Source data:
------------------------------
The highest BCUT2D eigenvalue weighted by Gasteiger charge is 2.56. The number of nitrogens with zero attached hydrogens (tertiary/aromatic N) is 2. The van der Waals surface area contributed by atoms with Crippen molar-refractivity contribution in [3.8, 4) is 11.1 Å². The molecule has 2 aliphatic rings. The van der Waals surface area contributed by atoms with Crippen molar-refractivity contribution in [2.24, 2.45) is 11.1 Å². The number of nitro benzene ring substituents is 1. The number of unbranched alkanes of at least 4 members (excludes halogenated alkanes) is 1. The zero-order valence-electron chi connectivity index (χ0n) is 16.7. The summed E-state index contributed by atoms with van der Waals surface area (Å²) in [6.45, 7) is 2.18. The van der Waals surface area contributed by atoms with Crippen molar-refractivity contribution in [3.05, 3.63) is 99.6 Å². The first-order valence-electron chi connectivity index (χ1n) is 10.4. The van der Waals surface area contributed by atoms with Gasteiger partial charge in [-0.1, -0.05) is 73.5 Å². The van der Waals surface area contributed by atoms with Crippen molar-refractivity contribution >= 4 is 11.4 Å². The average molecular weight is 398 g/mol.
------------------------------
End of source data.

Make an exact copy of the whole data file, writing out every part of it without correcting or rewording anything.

The highest BCUT2D eigenvalue weighted by Gasteiger charge is 2.56. The number of nitrogens with zero attached hydrogens (tertiary/aromatic N) is 2. The van der Waals surface area contributed by atoms with Crippen molar-refractivity contribution in [3.8, 4) is 11.1 Å². The molecule has 2 aliphatic rings. The van der Waals surface area contributed by atoms with Crippen molar-refractivity contribution in [2.24, 2.45) is 11.1 Å². The number of nitro benzene ring substituents is 1. The number of unbranched alkanes of at least 4 members (excludes halogenated alkanes) is 1. The zero-order valence-electron chi connectivity index (χ0n) is 16.7. The summed E-state index contributed by atoms with van der Waals surface area (Å²) in [6.45, 7) is 2.18. The van der Waals surface area contributed by atoms with Crippen molar-refractivity contribution in [3.05, 3.63) is 99.6 Å². The first-order valence-electron chi connectivity index (χ1n) is 10.4. The van der Waals surface area contributed by atoms with Gasteiger partial charge in [-0.1, -0.05) is 73.5 Å². The van der Waals surface area contributed by atoms with Crippen molar-refractivity contribution >= 4 is 11.4 Å². The average molecular weight is 398 g/mol.